Walmart Starts Holiday Sales While It’s Still 90 Degrees in Phoenix

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It’s that time of year again. Actually, it’s a little early for that time of year, but there’s a good reason to get a jump on holiday season shopping this year, according to the world’s largest retailer.

Walmart Inc. (NYSE: WMT) announced Wednesday that it will launch its first holiday sales event — an Early Deals Drop — at the company’s website on Friday, October 25, at midnight, just two days from now.

The company is not just trying to get a jump on other retailers but claims to be providing a service that shoppers will need this year. The number of shopping days available between Thanksgiving and Christmas Day is six days shorter this year. That means that procrastinators may be thinking that they have more time than they really do to get their shopping finished on time.

At least, that’s how Walmart sees it. Executive vice-president and chief marketing officer for Walmart U.S., Steve Bratspies, commented, “Customers count on Walmart for the best prices every day, and the holiday season is no exception. … Saving our customers time is also paramount at this time of year, especially with fewer days to get ready for big family meals, parties and gift giving. We’re making sure this season is the easiest yet for our customers with nine tech-enabled ways to shop for everyone on their list – when and how they want.”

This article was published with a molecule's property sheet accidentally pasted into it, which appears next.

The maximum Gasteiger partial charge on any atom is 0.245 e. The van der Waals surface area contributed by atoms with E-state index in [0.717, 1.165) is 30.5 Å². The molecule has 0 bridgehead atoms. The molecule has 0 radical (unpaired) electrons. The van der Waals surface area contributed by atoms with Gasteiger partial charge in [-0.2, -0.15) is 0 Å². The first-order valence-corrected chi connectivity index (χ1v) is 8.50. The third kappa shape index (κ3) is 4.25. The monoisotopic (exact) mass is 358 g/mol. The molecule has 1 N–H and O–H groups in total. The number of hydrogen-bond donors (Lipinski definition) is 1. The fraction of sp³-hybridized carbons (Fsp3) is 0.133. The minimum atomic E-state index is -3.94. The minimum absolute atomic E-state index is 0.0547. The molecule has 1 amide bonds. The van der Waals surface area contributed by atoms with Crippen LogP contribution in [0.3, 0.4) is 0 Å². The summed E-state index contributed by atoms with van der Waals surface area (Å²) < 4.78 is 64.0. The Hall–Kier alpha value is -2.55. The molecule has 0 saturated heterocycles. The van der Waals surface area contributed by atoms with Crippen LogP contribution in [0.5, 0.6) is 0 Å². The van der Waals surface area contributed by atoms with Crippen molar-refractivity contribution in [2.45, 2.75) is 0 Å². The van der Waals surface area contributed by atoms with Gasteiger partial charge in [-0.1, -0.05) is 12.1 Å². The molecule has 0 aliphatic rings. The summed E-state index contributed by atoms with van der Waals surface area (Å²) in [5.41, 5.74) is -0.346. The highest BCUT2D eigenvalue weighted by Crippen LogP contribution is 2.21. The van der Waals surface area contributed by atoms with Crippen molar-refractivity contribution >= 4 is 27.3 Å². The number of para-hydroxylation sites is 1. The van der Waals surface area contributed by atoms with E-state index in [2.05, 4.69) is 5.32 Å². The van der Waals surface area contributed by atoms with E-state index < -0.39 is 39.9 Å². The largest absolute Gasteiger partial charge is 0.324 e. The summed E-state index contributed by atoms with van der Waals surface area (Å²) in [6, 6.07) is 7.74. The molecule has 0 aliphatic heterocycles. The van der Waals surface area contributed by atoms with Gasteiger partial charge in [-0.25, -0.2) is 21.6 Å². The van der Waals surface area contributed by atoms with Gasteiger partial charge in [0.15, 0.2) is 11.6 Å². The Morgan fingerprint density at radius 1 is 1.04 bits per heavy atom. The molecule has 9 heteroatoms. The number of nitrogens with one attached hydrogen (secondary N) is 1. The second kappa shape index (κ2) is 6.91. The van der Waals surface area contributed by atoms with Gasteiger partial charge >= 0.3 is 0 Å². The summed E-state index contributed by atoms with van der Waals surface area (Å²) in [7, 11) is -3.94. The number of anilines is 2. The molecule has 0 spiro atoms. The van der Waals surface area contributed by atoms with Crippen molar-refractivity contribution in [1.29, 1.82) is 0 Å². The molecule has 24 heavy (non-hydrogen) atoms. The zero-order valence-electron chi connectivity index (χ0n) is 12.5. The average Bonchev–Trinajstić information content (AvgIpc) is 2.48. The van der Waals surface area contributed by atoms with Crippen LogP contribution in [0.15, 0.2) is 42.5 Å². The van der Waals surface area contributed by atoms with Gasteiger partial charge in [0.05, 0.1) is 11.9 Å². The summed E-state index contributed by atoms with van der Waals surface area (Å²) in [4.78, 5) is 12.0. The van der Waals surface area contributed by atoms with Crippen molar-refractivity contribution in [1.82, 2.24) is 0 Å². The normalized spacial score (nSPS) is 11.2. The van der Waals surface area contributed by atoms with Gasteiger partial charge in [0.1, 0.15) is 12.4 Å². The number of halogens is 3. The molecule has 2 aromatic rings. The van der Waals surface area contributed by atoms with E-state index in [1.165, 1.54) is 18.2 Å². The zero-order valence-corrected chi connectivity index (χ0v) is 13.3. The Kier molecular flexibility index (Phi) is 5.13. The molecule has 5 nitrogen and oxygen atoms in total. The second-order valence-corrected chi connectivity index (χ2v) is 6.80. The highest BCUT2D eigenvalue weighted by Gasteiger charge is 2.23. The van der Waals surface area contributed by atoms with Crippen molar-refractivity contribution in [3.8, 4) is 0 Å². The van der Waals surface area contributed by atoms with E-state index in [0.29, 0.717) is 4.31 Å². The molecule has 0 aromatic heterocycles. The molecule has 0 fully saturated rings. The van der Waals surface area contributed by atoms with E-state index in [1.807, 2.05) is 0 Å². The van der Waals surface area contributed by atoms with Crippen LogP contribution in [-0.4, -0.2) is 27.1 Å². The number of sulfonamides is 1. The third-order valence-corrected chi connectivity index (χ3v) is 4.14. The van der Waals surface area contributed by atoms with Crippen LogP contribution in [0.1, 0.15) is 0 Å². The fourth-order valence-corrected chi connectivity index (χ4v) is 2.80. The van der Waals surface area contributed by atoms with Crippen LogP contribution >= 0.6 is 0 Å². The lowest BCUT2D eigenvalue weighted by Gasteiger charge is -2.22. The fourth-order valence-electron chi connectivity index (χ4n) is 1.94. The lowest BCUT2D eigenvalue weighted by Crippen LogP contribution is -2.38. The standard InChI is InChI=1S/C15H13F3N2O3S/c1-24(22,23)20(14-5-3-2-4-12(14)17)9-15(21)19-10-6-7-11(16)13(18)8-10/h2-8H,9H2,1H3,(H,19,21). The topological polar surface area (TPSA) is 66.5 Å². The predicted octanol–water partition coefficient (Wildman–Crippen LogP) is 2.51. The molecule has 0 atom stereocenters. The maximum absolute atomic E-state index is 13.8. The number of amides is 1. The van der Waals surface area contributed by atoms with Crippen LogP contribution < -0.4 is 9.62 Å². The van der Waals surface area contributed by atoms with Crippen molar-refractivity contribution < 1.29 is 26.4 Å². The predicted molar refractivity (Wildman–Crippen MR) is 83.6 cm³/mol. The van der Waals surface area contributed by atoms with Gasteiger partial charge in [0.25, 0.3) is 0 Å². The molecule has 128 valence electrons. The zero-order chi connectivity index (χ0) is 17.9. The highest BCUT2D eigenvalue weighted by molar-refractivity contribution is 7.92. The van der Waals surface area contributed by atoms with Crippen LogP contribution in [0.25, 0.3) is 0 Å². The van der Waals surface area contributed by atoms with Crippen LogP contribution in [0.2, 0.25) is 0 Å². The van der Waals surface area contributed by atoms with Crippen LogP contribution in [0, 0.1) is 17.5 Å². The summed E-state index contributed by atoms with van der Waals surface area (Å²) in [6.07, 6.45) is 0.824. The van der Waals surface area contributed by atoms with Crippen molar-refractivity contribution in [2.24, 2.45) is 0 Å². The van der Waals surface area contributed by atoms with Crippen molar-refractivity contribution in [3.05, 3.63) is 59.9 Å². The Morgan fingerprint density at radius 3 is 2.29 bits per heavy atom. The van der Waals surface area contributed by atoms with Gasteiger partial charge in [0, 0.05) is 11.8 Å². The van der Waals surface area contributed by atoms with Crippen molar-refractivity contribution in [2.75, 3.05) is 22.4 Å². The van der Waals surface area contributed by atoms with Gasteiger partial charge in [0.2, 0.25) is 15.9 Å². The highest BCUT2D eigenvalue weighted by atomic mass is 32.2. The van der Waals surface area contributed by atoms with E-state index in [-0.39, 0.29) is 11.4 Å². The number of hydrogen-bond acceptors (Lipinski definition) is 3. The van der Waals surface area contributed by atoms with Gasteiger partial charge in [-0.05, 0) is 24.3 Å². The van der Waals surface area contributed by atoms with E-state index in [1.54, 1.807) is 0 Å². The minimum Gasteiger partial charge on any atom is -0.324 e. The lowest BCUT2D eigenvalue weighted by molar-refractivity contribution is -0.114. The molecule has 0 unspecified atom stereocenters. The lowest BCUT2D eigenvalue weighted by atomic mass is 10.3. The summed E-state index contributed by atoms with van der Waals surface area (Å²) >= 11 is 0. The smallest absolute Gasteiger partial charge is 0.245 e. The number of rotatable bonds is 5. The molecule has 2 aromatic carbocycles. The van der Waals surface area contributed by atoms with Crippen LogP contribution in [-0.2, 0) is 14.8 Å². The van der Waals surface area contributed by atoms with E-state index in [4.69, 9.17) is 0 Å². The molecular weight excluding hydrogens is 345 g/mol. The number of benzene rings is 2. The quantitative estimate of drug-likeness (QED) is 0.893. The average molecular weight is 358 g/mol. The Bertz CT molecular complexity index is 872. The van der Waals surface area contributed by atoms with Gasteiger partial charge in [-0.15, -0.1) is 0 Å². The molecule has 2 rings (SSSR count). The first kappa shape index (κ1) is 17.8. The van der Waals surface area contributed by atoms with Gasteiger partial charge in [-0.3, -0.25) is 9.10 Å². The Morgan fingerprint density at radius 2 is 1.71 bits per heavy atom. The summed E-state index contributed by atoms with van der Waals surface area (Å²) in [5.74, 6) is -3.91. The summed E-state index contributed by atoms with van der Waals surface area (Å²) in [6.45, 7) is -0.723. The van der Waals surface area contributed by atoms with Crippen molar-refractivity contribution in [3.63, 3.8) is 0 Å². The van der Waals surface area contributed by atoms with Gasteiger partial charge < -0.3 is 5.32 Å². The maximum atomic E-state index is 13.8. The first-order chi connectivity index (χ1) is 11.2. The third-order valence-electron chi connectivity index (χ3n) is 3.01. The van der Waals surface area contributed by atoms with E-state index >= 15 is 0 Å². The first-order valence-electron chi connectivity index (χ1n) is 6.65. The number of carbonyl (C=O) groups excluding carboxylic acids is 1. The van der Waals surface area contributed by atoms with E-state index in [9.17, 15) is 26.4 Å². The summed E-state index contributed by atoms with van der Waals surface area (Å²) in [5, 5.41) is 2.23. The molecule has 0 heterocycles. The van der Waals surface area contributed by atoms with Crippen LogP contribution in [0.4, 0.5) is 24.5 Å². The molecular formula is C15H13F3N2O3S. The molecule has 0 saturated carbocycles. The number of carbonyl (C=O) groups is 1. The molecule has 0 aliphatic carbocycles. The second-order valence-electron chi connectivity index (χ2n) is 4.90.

Last week Walmart announced price cuts on more than 400 toys to gin up even earlier excitement for the 2019 holiday season.

In addition to the early start to price rollbacks, Walmart is also offering a new gift finder program at its website that will help shoppers select gifts in 40 categories based on gender, age and price.

At the risk of sounding curmudgeonly (“Hey, you kids, get off my lawn!”), it seems that beginning to shop for Christmas gifts when the average temperature in Phoenix and Miami is near 90 could be a bit early. By the look at today’s weather (courtesy of Weather Underground), it may not be too early in the Northern Rockies and Upper Midwest.


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